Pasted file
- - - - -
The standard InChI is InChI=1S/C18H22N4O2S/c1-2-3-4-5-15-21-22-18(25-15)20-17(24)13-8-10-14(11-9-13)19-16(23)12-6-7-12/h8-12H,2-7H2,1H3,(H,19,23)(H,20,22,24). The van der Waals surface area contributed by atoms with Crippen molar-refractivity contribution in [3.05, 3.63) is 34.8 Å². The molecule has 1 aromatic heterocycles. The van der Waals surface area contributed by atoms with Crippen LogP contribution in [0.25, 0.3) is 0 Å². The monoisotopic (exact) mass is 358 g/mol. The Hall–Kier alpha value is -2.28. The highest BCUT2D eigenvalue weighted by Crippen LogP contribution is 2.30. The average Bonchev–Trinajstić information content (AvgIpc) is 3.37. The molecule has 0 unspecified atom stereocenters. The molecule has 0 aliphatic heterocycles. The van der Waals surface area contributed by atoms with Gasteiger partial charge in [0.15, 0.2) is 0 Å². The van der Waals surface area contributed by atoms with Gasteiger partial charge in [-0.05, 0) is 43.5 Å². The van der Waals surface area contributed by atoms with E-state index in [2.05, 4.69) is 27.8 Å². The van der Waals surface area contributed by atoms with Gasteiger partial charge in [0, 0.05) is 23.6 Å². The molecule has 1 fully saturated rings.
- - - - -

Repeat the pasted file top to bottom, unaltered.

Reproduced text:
The standard InChI is InChI=1S/C18H22N4O2S/c1-2-3-4-5-15-21-22-18(25-15)20-17(24)13-8-10-14(11-9-13)19-16(23)12-6-7-12/h8-12H,2-7H2,1H3,(H,19,23)(H,20,22,24). The van der Waals surface area contributed by atoms with Crippen molar-refractivity contribution in [3.05, 3.63) is 34.8 Å². The molecule has 1 aromatic heterocycles. The van der Waals surface area contributed by atoms with Crippen LogP contribution in [0.25, 0.3) is 0 Å². The monoisotopic (exact) mass is 358 g/mol. The Hall–Kier alpha value is -2.28. The highest BCUT2D eigenvalue weighted by Crippen LogP contribution is 2.30. The average Bonchev–Trinajstić information content (AvgIpc) is 3.37. The molecule has 0 unspecified atom stereocenters. The molecule has 0 aliphatic heterocycles. The van der Waals surface area contributed by atoms with Gasteiger partial charge in [0.15, 0.2) is 0 Å². The van der Waals surface area contributed by atoms with Gasteiger partial charge in [-0.05, 0) is 43.5 Å². The van der Waals surface area contributed by atoms with E-state index in [2.05, 4.69) is 27.8 Å². The van der Waals surface area contributed by atoms with Gasteiger partial charge in [0, 0.05) is 23.6 Å². The molecule has 1 fully saturated rings.